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The Treachery of the Elites

by Georg Schmid (Author)
Monographs 220 Pages

Summary

This book gives explanations for the growing gap in wealth and income and the rise of anti-democratic movements. The power of the elites today is supposedly founded on merit (education, intelligence etc.), but a closer look shows that a well-marked-out pool is just self-re-producing. The power these in-groups wield often leads to moral insensibility, made worse by a condescending attitude towards people further down the food chain. The pre-dominance of the model of the nation-state, with its centralism and top-down structure, is one of the roots of this problem, as is the lack of comparisons and value judgements; examples from transport and urbanism show that they are possible. The deplorable situation is made worse by the “anti-“social-media scuppering open and productive discussions.

Table Of Contents

  • Cover
  • Title
  • Copyright Page
  • About the author
  • About the book
  • Dedication
  • Table of Contents
  • Preface
  • 1. Sentinels, Guardians, Custodians
  • 2. Does Power Corrupt?
  • 3. It’s the Attitude, Stupid
  • 4. Elites: Entitlement and “Meritocracy”
  • 5. Reciprocity
  • 6. The Rest of the West
  • 7. The Rich and the Rest
  • Epilogue
  • Bibliography
  • Index

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Preface

The title of the present book refers to Julien Benda’s famous La Trahison des Clercs.1 However, it is not a paraphrase. The intention here is to analyze a variant of the treason Benda had in mind in the interwar years. It is not just the intellectuals who are the objective this time: the imprecation goes further than that.

The strife for power surely remains one of the distinctive features in the fight for symbolic-semiotic dominance. It is not restricted to the caste of the intellectuals; if anything, today’s intellectuals tend to be much less nationalistic and racist than the clercs in the mold of Barrès and Maurras. Today’s true masterminds are of another caliber altogether, few intellectuals are among them.

The titles of the translations of Benda’s work are illustrative. Treason in the U.S. edition of 1928 The Treason of the Intellectuals) seems fitting, so does betrayal (The Great Betrayal, in the British edition). Treachery may sharpen what is meant to be anathema. More than just cultivated people (those who think they are) hang in the balance. In fact, the entire fabric of society.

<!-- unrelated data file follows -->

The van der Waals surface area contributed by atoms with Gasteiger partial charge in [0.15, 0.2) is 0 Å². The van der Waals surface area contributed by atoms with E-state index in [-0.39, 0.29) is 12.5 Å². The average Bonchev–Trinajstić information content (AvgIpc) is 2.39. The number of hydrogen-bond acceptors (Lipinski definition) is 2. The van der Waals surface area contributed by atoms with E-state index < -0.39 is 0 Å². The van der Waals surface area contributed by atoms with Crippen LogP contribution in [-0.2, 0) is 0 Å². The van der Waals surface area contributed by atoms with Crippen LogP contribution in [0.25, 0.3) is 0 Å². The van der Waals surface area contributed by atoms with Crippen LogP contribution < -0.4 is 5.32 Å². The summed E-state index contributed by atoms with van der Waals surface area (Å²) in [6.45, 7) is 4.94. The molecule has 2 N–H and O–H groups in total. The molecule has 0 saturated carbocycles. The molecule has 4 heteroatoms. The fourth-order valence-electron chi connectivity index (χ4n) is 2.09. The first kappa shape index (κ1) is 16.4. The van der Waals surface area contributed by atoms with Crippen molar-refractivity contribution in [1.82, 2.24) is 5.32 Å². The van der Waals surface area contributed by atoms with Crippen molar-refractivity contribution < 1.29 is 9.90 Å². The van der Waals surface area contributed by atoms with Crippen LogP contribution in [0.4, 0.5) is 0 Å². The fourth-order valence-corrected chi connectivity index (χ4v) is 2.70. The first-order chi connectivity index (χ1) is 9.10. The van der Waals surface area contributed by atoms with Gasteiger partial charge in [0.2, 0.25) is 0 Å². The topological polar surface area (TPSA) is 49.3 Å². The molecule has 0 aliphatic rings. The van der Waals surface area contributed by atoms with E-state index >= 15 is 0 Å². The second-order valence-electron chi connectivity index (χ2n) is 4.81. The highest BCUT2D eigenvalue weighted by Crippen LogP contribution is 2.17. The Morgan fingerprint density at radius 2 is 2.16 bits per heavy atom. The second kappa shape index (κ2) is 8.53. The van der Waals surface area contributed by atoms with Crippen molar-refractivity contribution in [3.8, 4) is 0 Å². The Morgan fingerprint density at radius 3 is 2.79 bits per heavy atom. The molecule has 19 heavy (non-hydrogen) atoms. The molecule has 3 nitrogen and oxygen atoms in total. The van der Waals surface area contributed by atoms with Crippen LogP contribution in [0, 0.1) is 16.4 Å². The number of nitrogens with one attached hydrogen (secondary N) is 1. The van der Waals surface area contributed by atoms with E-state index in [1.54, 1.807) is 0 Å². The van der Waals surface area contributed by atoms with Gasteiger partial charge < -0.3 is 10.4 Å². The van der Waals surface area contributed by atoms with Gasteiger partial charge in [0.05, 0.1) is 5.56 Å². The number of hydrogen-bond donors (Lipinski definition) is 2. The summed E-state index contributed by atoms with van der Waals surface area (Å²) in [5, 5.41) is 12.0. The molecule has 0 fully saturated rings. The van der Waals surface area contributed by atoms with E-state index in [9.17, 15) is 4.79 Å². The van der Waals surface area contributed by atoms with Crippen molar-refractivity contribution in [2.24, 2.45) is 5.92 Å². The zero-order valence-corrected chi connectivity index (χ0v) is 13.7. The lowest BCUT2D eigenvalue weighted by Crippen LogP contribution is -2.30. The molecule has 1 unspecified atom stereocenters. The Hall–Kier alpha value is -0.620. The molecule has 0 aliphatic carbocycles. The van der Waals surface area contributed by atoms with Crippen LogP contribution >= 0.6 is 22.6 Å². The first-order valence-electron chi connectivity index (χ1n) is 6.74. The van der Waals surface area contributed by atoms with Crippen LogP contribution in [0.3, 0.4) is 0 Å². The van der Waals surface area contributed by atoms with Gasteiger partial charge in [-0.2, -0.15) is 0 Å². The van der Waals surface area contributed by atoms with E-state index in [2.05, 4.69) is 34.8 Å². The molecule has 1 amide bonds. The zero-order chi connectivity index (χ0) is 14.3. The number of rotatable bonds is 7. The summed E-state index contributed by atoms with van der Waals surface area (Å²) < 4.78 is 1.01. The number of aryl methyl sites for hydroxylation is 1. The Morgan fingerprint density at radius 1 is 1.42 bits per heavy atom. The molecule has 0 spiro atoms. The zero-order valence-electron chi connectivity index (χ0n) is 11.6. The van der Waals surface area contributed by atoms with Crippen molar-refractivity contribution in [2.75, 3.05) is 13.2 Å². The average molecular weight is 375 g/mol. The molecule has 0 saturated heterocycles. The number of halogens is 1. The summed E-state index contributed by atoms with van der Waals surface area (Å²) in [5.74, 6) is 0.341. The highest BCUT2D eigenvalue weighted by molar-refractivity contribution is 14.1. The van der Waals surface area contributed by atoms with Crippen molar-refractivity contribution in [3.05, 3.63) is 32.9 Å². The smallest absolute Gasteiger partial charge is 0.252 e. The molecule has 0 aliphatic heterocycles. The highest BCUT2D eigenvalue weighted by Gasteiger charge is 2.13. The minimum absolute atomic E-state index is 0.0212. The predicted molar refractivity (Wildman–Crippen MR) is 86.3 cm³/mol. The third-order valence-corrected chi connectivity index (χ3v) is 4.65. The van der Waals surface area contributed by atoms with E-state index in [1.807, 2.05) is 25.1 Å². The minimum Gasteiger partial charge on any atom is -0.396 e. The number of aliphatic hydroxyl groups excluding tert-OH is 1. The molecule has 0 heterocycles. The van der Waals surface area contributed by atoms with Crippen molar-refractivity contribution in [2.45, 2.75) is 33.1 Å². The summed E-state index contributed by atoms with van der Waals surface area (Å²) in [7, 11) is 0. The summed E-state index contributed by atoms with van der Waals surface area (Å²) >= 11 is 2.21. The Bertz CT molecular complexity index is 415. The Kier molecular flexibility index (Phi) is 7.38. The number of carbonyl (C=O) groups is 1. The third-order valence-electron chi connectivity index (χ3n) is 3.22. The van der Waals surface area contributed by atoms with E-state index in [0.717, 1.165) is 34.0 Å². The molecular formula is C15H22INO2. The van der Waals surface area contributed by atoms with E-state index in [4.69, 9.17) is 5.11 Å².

To be sure, élite (or simply elite) has a wider meaning than the term intellectual. It is also more nebulous. In a way similar to the one in which you could pose the question “who betrays whom and with what motivations,” you can also ask, élite in relation to what other body of society, or who determines who is élite and who is not (or not quite). Is it possibly just a kind of auto-definition, bringing self-admiration in its wake?

The moneyed élites pose the least problems in terms of definition. Other élites are devilishly difficult to determine and describe. Still, there are approaches promising at least approximations. It is possible to analyze power structures, you can also try to figure out how the myth (in most respects it is but that) of meritoriousness came about. There is, then, the conundrum of who measures and judges qualifications and the legitimations resulting thereof. Or you can pose the question why quid pro quo doesn’t really function anymore (if it ever did). There is no real reciprocity in the social relations. That could well explain a part of the ill-humor to be diagnosed just about everywhere. This is not least a result of the attitudes displayed by those who assume to be something better – a major hypothesis in this book.

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As the world – or to be more precise, the West– as we have known it seems to come to an end (or at least changes its outward appearance beyond recognition), we are finally led to a plausible assumption: for too long we have invested our intellectual energies and the financial means in questionable things, at the same time we have reverted to class societies thought to be behind us. This is not about yet another declinist chimera: it is about what we have done wrong. More specifically, “the élites.” (The “lower classes” didn’t do that much better).